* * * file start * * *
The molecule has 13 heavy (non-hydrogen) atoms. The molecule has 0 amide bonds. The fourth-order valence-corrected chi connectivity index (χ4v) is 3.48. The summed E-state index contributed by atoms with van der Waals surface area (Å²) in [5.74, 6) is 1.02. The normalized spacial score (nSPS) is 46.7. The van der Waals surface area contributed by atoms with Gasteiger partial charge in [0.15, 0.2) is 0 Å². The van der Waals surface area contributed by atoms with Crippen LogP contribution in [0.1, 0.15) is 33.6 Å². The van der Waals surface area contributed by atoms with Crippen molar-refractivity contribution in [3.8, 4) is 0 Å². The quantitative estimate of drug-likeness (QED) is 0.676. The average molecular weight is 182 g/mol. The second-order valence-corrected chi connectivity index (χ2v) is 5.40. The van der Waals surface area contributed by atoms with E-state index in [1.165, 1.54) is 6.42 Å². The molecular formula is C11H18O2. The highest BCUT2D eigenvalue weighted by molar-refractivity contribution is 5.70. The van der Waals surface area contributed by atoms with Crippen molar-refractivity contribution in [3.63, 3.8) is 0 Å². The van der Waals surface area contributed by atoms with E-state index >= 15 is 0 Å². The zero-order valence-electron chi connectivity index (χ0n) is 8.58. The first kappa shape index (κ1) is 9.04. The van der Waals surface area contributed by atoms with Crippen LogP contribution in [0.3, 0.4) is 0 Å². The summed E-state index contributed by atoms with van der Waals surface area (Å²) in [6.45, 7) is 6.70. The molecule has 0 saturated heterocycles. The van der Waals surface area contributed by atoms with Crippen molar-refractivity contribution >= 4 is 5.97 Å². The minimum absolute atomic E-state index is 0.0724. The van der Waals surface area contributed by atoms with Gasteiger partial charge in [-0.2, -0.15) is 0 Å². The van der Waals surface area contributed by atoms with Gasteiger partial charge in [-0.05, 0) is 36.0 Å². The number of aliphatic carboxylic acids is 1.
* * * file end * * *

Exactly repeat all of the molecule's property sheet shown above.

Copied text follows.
The molecule has 13 heavy (non-hydrogen) atoms. The molecule has 0 amide bonds. The fourth-order valence-corrected chi connectivity index (χ4v) is 3.48. The summed E-state index contributed by atoms with van der Waals surface area (Å²) in [5.74, 6) is 1.02. The normalized spacial score (nSPS) is 46.7. The van der Waals surface area contributed by atoms with Gasteiger partial charge in [0.15, 0.2) is 0 Å². The van der Waals surface area contributed by atoms with Crippen LogP contribution in [0.1, 0.15) is 33.6 Å². The van der Waals surface area contributed by atoms with Crippen molar-refractivity contribution in [3.8, 4) is 0 Å². The quantitative estimate of drug-likeness (QED) is 0.676. The average molecular weight is 182 g/mol. The second-order valence-corrected chi connectivity index (χ2v) is 5.40. The van der Waals surface area contributed by atoms with E-state index in [1.165, 1.54) is 6.42 Å². The molecular formula is C11H18O2. The highest BCUT2D eigenvalue weighted by molar-refractivity contribution is 5.70. The van der Waals surface area contributed by atoms with Crippen molar-refractivity contribution in [3.63, 3.8) is 0 Å². The van der Waals surface area contributed by atoms with E-state index >= 15 is 0 Å². The zero-order valence-electron chi connectivity index (χ0n) is 8.58. The first kappa shape index (κ1) is 9.04. The van der Waals surface area contributed by atoms with Crippen LogP contribution in [0.3, 0.4) is 0 Å². The summed E-state index contributed by atoms with van der Waals surface area (Å²) in [6.45, 7) is 6.70. The molecule has 0 saturated heterocycles. The van der Waals surface area contributed by atoms with Crippen molar-refractivity contribution >= 4 is 5.97 Å². The minimum absolute atomic E-state index is 0.0724. The van der Waals surface area contributed by atoms with Gasteiger partial charge in [-0.2, -0.15) is 0 Å². The van der Waals surface area contributed by atoms with Gasteiger partial charge in [-0.05, 0) is 36.0 Å². The number of aliphatic carboxylic acids is 1.